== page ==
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a structure of bowlike or curved outline.
abdominothoracic arch the lower boundary of the front of the thorax.
arch of aorta (aortic arch) the curving portion between the ascending aorta and the descending aorta, giving rise to the brachiocephalic trunk, the left common carotid artery, and the left subclavian artery.
aortic a's paired vessels arching from the ventral to the dorsal aorta through the branchial clefts of fishes and amniote embryos. In mammalian development, arch 1 largely disappears but may contribute to the maxillary and external carotid arteries; the dorsal portion of arch 2 persists and forms stems of the stapedial arteries; arch 3 joins the common to the internal carotid artery; arch 4 becomes the arch of the aorta and joins the aorta and subclavian artery; arch 5 disappears; and arch 6 forms the pulmonary arteries and, until birth, the ductus arteriosus.
branchial a's
four pairs of arched columns in the neck region of some aquatic vertebrates that bear the gills.
Branchial arches. From Dorland's, 2000.
pharyngeal arches.
dental arch either of the curving structures formed by the crowns of the upper and lower teeth in their normal positions (or by the residual ridge after loss of the teeth); they are called the inferior dental arch (see mandibular arch) and the superior dental arch (see maxillary arch).
a's of foot the longitudinal and transverse arches of the foot. The longitudinal arch comprises the medial arch or pars medialis, formed by the calcaneus, talus, and the navicular, cuneiform, and the first three tarsal bones; and the lateral arch or pars lateralis, formed by the calcaneus, the cuboid bone, and the lateral two metatarsal bones. The transverse arch comprises the navicular, cuneiform, cuboid, and five metatarsal bones.
lingual arch a wire appliance that conforms to the lingual aspect of the dental arch, used to secure movement of the teeth in orthodontic work.
mandibular arch
1. the first branchial arch, being the rudiment of the maxillary and mandibular regions; it also gives rise to the malleus and incus.
2. the dental arch formed by the teeth of the mandible; called also inferior dental arch.
maxillary arch the dental arch formed by the teeth of the maxilla; called also superior dental arch.
neural arch vertebral arch.
palatal arch the arch formed by the roof of the mouth from the teeth on one side to those on the other.
pharyngeal a's structures in the neck region of the human embryo that are analagous to the branchial arches in lower vertebrates; the four pairs of pharyngeal arches are mesenchymal and later cartilaginous structures that develop during the first two months of embryonic life and are separated by clefts (the pharyngeal grooves). As the fetus develops, the arches grow to form structures within the head and neck. Two of them grow together and enclose the cervical sinus, a cavity in the neck. Called also branchial arches.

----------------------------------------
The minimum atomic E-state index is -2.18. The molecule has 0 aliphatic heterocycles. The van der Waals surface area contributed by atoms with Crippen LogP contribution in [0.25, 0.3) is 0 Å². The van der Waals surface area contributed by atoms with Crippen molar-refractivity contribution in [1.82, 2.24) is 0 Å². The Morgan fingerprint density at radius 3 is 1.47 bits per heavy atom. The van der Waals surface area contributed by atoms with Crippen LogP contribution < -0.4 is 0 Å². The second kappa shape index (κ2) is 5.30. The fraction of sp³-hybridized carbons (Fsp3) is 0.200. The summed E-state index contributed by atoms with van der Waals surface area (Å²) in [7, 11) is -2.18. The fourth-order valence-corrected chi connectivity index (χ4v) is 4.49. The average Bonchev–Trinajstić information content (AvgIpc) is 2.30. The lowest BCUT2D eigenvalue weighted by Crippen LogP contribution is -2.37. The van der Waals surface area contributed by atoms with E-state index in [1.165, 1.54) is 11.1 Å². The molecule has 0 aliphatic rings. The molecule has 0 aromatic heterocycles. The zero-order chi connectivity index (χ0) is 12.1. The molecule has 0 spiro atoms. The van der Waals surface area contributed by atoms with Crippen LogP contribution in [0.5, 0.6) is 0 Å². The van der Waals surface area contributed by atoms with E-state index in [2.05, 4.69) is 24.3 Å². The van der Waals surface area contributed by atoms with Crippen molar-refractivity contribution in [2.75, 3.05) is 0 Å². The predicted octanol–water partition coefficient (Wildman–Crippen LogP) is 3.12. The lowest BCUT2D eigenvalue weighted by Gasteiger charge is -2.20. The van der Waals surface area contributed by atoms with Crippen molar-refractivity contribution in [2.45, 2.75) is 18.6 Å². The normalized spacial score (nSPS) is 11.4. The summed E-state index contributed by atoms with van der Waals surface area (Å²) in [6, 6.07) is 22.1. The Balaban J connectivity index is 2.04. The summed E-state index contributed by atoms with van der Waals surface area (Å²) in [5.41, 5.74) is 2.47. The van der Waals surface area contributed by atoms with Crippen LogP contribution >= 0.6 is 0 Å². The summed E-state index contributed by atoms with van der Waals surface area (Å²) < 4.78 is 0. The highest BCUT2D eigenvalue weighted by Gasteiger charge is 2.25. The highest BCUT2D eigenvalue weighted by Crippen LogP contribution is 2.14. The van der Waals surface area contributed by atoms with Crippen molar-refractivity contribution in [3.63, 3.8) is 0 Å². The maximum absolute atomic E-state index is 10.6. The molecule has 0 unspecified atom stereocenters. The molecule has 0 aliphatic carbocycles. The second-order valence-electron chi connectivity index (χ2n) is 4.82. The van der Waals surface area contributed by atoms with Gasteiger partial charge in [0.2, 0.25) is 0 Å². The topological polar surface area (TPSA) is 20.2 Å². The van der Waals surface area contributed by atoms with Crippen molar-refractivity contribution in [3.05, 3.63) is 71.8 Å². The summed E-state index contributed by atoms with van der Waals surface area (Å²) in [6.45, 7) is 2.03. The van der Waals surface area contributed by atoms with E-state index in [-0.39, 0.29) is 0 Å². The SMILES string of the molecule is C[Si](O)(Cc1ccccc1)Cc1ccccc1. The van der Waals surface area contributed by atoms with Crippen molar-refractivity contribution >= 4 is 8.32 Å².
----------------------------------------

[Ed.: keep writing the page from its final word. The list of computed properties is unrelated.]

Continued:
pubic arch the arch formed by the conjoined rami of the ischium and pubis of the two sides of the body.
pulmonary a's the most caudal of the aortic arches; it becomes the pulmonary artery.
tendinous arch a linear thickening of fascia over some part of a muscle.
vertebral arch the dorsal bony arch of a vertebra, composed of the laminae and pedicles of a vertebra.
zygomatic arch the arch formed by the temporal process of the zygomatic bone and the zygomatic process of the temporal bone. See also anatomic Table of Bones in the Appendices.
Miller-Keane Encyclopedia and Dictionary of Medicine, Nursing, and Allied Health, Seventh Edition. © 2003 by Saunders, an imprint of Elsevier, Inc. All rights reserved.


Relating to both zygomatic bones or arches.
Farlex Partner Medical Dictionary © Farlex 2012
References in periodicals archive ?
Age 43.34 10.86 22.5 63.5 WD 0.74 1.46 -1.55 4.0 16PF (Factor Q2) 22.84 7.24 7.0 38 EES 63.43 17.94 24 95 TAS-20 48.74 13.19 23 77 OAQ-G2 98.89 18.99 57 139 PPI-R 51.91 11.11 31 84 Factor 3 46.11 10.46 30 77 SD: Standard Deviation; WD: Width difference between bigonial arch (AG) and bizygomatic arch (AZ; WD = AZ--AG) in centimetres; 16PF (Factor Q2): Self-Reliance; EES: Emotional Expressivity Scale; TAS-20: Toronto Alexithymia Scale; OAQ-G2: Online Alexithymia Questionnaire; PPI-R (T): Psychopathic Personality Inventory-Revised (global score); and PPI-R (Factor 3): Coldheartness.
Those who accepted had their bizygomatic and bigonial arches measured in situ, using calipers (see in Instruments and procedure).
A high degree of correspondence has been found between visual, anthropometric and photometric measurements used to measure the bizygomatic and bigonial arch widths.
Regarding the comparison of groups with previously assessed psychological characteristics, subjects with the bizygomatic arch in contraction (group A) were more self-sufficient and showed less inclination to join in with the group.
Bizygomatic width was measured using a vernier caliper from the zygomatic prominence on one to the other side.
The facial measurements showed a wide range: Bizygomatic width ranged from 76.8mm-126.30mm.
A Pearson's correlation test was applied between width of central incisor and Bizygomatic width (p=0.11) Ratio found was 1: 19 compared to 1: 16 found in a study done on American caucasians by Berry.5
In the same region the bizygomatic width (Zr-Zl) is quite representative as well.
According to a global analysis, the indigenous children data are concentrated in the negative part of the first component, therefore they are distinguished by having the strongest bite force, highest dental arch transversal size and highest bizygomatic width as compared to the other two ethnic groups studied (Fig.
A reconstruction based on the parameters measured, will evidence that the individual is of the amazon Ticuna indigenous ethnia if the bite force, the dental arch transversal width and bizygomatic width is highest than the average values either for mestizo or afro.